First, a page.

Extreme Macro Photography
This article is describing the technique I'm using to achieve high quality extreme macro photos, for magnifications beyond 3x, up to 10x (possible up to 20x).
This means that the subject frame is between 3 and 20 times smaller than the physical sensor dimensions (i.e. 22.2mm for APS-C).
This also means that creatures even below a few millimeters in real life, can almost fill the whole screen, revealing amazing, incredible details, unknown to the naked eye!
Here are a few examples:
The best way to achieve quality at these high magnifications is through microscope objectives.
All other popular macro techniques, based on reversed lenses or lenses + extension tubes/bellows, will only give acceptable results for magnifications up to 2x, probably less. Heavy diffraction will exponentially destroy the quality, if one attempts magnifications beyond 2x, with such setups.
Disclaimer: I don't own a dedicated Canon MP-E 65mm f/2.8 macro lens, but I read reports about good results obtained with it, up to 5x, although the same reports still give microscope objectives the edge in terms of IQ, in the 3x-5x magnification range.
In general, there are two types of microscope objectives:
- new types - infinity corrected objectives - must be used with a 200mm tube lens
- old types - finite objectives - can work with extensions tubes or bellows.
My choice was to work with the new, infinity corrected objectives.
Instead of a dedicated 200mm tube lens, I realized I can use a quality zoom lens I already own: Canon 70-200mm f/2.8 IS II. It works well when zoomed to the max (200mm) and focused at infinity.
I also own two Nikon CFI microscope objectives:
- Nikon CFI 4x 0.20 Super Fluor
- Nikon CFI 10x 0.30 Plan Fluor
(CFI = Chromatic-aberration Free Infinity)
The objectives are attached to my zoom lens with two adapter rings: 77mm->52mm and 52mm->25mm (which is the standard thread for the new Nikon CFI objectives).
Here is my setup showing a microscope objective attached to a zoom lens:
When buying microscope objectives, besides the type and the nominal magnification, two additional characteristics are important:
- working distance (WD). If the WD is too small (eg < 5mm) there is not enough space between the objective and the subject, to insure proper illumination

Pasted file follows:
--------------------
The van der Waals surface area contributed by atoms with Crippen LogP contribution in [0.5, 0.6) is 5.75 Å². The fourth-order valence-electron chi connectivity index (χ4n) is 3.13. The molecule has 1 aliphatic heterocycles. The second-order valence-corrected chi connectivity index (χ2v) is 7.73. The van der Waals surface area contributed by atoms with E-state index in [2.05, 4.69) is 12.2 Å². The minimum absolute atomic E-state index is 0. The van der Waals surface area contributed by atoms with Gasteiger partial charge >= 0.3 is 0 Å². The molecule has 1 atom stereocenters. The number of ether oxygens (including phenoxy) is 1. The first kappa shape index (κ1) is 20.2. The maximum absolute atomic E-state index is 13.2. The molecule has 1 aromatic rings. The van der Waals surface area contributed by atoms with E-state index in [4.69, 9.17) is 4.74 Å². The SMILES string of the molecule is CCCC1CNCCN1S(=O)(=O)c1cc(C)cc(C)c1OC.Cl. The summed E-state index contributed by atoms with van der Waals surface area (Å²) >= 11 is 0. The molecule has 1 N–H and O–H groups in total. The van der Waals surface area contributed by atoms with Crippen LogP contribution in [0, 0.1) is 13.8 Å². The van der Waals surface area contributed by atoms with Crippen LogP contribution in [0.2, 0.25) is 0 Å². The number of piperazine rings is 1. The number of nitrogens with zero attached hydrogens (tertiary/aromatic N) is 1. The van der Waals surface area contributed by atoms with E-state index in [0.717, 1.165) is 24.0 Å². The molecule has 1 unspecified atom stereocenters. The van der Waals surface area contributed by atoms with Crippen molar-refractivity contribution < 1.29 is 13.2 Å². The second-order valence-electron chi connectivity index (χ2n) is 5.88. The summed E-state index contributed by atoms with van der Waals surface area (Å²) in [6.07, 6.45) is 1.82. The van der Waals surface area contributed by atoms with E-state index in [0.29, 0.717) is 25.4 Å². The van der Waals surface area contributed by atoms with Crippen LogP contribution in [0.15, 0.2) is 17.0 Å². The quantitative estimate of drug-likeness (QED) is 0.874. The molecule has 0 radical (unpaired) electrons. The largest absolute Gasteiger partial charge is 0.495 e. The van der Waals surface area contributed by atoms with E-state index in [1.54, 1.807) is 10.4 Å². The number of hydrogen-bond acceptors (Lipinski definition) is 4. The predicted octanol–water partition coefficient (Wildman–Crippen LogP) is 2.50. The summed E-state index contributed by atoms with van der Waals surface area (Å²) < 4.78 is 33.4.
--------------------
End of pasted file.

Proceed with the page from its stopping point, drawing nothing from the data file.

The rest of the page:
- numeric aperture (NA). The higher the NA, the more details the objective can resolve (sharpness), but at the same time, the narrower the Depth of Field (DoF) is.
As mentioned above, microscope objectives offer superior image quality, but the drawback is the very narrow DoF (depth of field).
This is why, the only way to obtain usable images with microscope objectives is through focus stacking.
We are talking about focus stacking using, for my objectives, 20 microns step size for 4x magnification and 5 microns (!!!) step size for 10x magnification.
This is why, in most of these cases, manual focus stacking is very challenging, if not impossible. Automation is key for success.
There are several good and affordable automated macro rails on the market (google them).
However, I chose to build my own, around these main components:
- a Velbon Macro Rail (since it has a good native accuracy of 4mm/rotation)
- an Arduino micro-controller (relatively easy to program)
- Servocity structural components, to ensure mechanical accuracy.
I decided to use continuous LED lighting, instead of flashes, because I like to see what I'm about to get. Besides, when taking sequences of hundreds of photos, even the best flashes might misfire. The trade-off is longer exposure times: 0.5-1s. This also means absolutely no vibrations, no walking around the system and no big trucks passing nearby.
Preferably wife and kids asleep! ;)
Finally, stacks of several hundreds of photos are combined and retouched with a dedicated stacking software and fine-tuned in PS.
Obviously, this whole process requires a lot of patience and some financial investments, but the results are very rewarding and often beyond expectations!
I often point out that photographers are ready to spend tens of thousands and travel to the other side of the world to photograph wildlife, without realizing that the most fascinating creatures might live in their backyard, or the park across the street from them!
This micro-world is truly fascinating! Too bad most of us are oblivious to its beauty!
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Photo credits: Mihai Andritoiu.